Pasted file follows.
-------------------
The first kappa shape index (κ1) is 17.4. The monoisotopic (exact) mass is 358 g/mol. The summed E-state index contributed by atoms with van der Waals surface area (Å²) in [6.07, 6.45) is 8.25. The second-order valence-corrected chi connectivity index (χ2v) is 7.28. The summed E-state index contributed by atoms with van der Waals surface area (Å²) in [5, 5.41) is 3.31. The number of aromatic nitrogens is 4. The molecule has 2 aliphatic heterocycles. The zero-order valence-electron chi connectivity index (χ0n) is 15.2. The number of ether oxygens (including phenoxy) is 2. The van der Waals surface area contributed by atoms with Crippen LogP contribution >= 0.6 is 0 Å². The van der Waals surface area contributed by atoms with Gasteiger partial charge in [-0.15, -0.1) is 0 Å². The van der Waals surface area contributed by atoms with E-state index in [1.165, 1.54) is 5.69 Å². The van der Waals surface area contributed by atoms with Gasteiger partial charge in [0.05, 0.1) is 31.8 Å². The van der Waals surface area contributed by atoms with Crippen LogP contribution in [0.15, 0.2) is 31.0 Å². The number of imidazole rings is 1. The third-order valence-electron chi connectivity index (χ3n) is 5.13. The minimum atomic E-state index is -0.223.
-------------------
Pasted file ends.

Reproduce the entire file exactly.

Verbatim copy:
The first kappa shape index (κ1) is 17.4. The monoisotopic (exact) mass is 358 g/mol. The summed E-state index contributed by atoms with van der Waals surface area (Å²) in [6.07, 6.45) is 8.25. The second-order valence-corrected chi connectivity index (χ2v) is 7.28. The summed E-state index contributed by atoms with van der Waals surface area (Å²) in [5, 5.41) is 3.31. The number of aromatic nitrogens is 4. The molecule has 2 aliphatic heterocycles. The zero-order valence-electron chi connectivity index (χ0n) is 15.2. The number of ether oxygens (including phenoxy) is 2. The van der Waals surface area contributed by atoms with Crippen LogP contribution >= 0.6 is 0 Å². The van der Waals surface area contributed by atoms with Gasteiger partial charge in [-0.15, -0.1) is 0 Å². The van der Waals surface area contributed by atoms with E-state index in [1.165, 1.54) is 5.69 Å². The van der Waals surface area contributed by atoms with Gasteiger partial charge in [0.05, 0.1) is 31.8 Å². The van der Waals surface area contributed by atoms with Crippen LogP contribution in [0.15, 0.2) is 31.0 Å². The number of imidazole rings is 1. The third-order valence-electron chi connectivity index (χ3n) is 5.13. The minimum atomic E-state index is -0.223.